Ida McKinley and her husband, the 25th president of the United States, visited San Jose, Calif., and were presented a bouquet of flowers they could not take with them. It weighed 300 pounds and stood 26 feet high. The bouquet stem was a telephone pole, and the arrangement was made by 2,000 women.
Ida, one of the social elite, had an annual income of more than $53,000 and was one of the prettiest girls in town. After becoming first lady, she was the second first lady to set foot on foreign soil. Because of poor health, including epilepsy, a stroke and depression, Ida rarely stood when greeting people at White House receptions.
Edith Kermit Carow married Theodore Roosevelt in 1886 after the death of his wife, Alice Hathaway Lee. It was while he was in office that five rooms were built on the White House, and all the first ladies’ pictures were hung there. Edith ordered Wedgewood china with the presidential seal for the White House dinners.
A few months before his death, Roosevelt reflected, “I have had the happiest home life of any man I have ever known” — a great tribute to Edith.
Marie “Mamie” Geneva Doud was the wife of one of the most famous generals of World War II. The Eisenhower family prayed together and read the Bible aloud both morning and night.
Dwight Eisenhower, as a new president, broke tradition after his inauguration by riding back to the White House with his wife, Mamie, instead of his vice president, Richard Nixon.
Jacqueline “Jackie” Bouvier was often separated during the courtship of Sen. John “Jack” Kennedy.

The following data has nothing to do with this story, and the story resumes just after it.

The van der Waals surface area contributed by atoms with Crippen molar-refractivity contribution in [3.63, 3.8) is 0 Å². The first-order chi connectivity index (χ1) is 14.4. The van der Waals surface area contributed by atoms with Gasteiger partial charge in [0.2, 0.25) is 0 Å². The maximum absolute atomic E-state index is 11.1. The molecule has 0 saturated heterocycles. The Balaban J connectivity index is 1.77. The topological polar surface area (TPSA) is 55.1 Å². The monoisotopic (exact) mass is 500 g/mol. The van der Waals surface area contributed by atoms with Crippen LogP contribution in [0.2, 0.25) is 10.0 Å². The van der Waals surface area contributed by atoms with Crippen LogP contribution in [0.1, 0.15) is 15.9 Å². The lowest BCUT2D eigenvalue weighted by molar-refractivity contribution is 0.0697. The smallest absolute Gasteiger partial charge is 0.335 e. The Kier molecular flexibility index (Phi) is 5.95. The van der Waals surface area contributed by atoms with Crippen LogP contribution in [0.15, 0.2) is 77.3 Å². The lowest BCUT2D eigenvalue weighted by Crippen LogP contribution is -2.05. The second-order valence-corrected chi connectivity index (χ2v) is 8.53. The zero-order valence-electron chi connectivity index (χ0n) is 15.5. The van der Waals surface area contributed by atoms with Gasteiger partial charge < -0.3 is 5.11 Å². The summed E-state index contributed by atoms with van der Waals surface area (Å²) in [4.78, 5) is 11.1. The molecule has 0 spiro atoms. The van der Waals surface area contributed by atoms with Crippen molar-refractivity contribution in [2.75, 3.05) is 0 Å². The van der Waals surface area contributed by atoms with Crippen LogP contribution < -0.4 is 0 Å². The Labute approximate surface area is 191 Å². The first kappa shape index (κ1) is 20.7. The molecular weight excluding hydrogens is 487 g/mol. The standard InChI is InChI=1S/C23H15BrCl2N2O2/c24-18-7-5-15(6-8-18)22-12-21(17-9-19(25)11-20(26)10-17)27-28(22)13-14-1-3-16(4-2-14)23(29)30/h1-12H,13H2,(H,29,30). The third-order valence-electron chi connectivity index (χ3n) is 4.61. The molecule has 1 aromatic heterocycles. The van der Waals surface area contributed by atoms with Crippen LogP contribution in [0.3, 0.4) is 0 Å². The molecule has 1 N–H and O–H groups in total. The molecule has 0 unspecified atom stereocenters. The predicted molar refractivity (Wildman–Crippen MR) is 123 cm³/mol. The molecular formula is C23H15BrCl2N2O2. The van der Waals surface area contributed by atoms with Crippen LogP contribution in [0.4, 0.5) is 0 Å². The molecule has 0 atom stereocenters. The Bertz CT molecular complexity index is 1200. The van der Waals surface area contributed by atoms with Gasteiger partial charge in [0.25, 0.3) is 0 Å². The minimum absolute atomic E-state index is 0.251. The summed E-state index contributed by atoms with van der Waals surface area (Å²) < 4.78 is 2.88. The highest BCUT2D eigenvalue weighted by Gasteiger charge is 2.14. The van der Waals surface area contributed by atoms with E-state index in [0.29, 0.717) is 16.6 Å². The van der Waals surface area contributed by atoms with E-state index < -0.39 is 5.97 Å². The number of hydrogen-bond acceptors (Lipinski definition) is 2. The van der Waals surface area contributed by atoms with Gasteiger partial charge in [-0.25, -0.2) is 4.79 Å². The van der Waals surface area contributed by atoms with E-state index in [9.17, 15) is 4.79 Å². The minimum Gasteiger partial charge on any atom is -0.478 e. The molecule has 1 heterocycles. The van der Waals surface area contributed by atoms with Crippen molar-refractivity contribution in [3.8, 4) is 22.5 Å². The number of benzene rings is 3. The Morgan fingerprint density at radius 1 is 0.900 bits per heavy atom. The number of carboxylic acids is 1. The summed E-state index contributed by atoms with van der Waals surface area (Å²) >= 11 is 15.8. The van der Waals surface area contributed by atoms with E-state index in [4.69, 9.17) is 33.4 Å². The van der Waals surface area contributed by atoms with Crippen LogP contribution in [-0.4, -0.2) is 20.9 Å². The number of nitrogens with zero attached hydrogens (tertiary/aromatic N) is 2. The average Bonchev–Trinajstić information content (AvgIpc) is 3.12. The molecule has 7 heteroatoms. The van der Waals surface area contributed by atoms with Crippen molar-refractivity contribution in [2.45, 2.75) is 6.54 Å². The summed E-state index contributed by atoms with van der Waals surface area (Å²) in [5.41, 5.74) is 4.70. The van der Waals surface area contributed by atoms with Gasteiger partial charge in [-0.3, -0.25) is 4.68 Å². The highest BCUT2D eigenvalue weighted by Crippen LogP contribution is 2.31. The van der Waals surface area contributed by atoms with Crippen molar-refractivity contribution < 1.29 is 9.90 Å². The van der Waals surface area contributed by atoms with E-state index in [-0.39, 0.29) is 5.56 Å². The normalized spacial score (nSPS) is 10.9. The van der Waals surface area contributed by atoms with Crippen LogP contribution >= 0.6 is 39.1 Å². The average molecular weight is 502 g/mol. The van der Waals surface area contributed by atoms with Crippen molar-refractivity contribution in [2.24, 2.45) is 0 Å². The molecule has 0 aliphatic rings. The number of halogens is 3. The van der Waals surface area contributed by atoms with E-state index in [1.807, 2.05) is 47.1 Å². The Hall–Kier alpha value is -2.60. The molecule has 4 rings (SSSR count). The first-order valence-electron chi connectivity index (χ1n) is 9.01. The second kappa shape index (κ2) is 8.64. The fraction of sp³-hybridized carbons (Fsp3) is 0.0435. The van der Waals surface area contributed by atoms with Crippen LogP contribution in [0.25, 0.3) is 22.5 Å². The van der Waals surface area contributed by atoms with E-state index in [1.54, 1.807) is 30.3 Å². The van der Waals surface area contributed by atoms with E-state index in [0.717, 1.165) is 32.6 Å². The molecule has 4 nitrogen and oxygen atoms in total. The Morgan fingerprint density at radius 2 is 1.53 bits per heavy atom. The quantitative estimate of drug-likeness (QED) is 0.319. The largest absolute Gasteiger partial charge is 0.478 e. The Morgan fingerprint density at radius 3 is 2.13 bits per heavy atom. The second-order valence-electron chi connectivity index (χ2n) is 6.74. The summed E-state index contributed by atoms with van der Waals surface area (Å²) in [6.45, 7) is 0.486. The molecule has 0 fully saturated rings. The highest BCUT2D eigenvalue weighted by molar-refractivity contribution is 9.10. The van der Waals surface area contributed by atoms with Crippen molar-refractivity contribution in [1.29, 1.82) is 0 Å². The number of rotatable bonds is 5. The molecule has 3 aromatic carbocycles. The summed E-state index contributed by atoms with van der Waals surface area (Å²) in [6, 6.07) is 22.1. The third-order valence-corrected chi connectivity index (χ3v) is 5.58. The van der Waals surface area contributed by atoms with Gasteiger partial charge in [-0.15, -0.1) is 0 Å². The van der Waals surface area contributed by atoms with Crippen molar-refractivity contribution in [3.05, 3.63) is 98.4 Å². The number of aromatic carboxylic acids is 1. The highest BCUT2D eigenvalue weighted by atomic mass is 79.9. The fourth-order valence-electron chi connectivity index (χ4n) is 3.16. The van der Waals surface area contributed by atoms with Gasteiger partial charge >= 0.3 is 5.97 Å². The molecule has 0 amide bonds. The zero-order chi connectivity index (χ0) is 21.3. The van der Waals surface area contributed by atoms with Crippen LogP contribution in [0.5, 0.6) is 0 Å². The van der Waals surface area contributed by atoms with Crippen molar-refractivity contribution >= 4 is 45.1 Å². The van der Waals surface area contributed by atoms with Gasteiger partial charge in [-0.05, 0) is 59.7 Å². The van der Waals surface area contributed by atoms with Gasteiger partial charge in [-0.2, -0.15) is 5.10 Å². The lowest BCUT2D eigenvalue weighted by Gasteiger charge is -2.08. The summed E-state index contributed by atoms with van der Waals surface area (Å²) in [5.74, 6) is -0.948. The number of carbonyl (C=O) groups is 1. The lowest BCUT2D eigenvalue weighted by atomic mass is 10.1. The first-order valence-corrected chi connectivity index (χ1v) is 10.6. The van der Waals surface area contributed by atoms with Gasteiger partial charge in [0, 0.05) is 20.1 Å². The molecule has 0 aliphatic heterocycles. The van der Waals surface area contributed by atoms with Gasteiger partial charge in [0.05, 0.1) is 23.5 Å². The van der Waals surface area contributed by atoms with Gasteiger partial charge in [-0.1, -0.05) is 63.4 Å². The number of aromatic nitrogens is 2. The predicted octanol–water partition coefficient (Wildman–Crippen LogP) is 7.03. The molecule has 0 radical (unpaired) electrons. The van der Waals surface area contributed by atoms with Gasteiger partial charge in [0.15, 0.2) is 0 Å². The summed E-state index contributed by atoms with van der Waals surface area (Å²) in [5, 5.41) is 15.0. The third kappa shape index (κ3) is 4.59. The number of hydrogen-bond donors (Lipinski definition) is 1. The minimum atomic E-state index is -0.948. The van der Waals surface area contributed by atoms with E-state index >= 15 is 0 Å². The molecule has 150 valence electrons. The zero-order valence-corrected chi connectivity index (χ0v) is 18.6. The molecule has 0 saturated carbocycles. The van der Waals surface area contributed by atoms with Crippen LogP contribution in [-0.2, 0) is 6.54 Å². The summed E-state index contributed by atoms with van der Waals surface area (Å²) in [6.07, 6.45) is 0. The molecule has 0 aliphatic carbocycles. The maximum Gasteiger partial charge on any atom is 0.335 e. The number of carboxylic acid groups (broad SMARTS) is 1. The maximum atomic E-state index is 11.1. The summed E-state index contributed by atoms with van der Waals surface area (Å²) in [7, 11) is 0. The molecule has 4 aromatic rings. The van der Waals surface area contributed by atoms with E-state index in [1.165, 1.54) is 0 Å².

She was pretty, wealthy and mischievous, getting into trouble quite a bit and spending time in the principal’s office. She won first prize in a Vogue magazine contest and was given a job with the magazine’s office in New York, then Paris but turned it down. She then got a job as a journalist and photographer with the Washington Times-Herald.
At 62, she commented that she had been in the public eye for more than 30 years and could not believe that anyone still cared about her. But even in the years following her death, she continues to captivate Americans.
George H.W. Bush once wrote a letter stating that Barbara was wholly unselfish, beautiful tolerant of his weaknesses and ready to faithfully follow any course he chose. “When I married her, I hit the proverbial jackpot.”
They were busy when George moved to Texas and went into the oil business.
Barbara was selected to speak at Wellesley College once, but some senior girls protested, saying the first lady did not represent the modern woman as she was just a housewife and mother.
She replied “As important as your obligations are as a doctor, lawyer or business leader may be, your human connection with spouses, children and friends are the most important investment you will ever make. At the end of your life, you may never regret not having passed one more test or verdict but will regret not spending more time with a husband, child, friend or parent. She won over her audience.
Nancy Reagan was an actress before becoming a first lady but said that just being Mrs. Ronald Reagan was the best role of her life. Theirs was the greatest love story of all time. She stood by him during his illness saying “Life began with Ronnie.”
He wrote her love letters that warmed her heart each day. She started the “Just Say No” campaign and decorated the White House as some of her projects.
(McCoy, a resident of Smithfield is food editor and a staff columnist for the Herald-Star andThe Weirton Daily Times. She can be contacted at firstname.lastname@example.org.)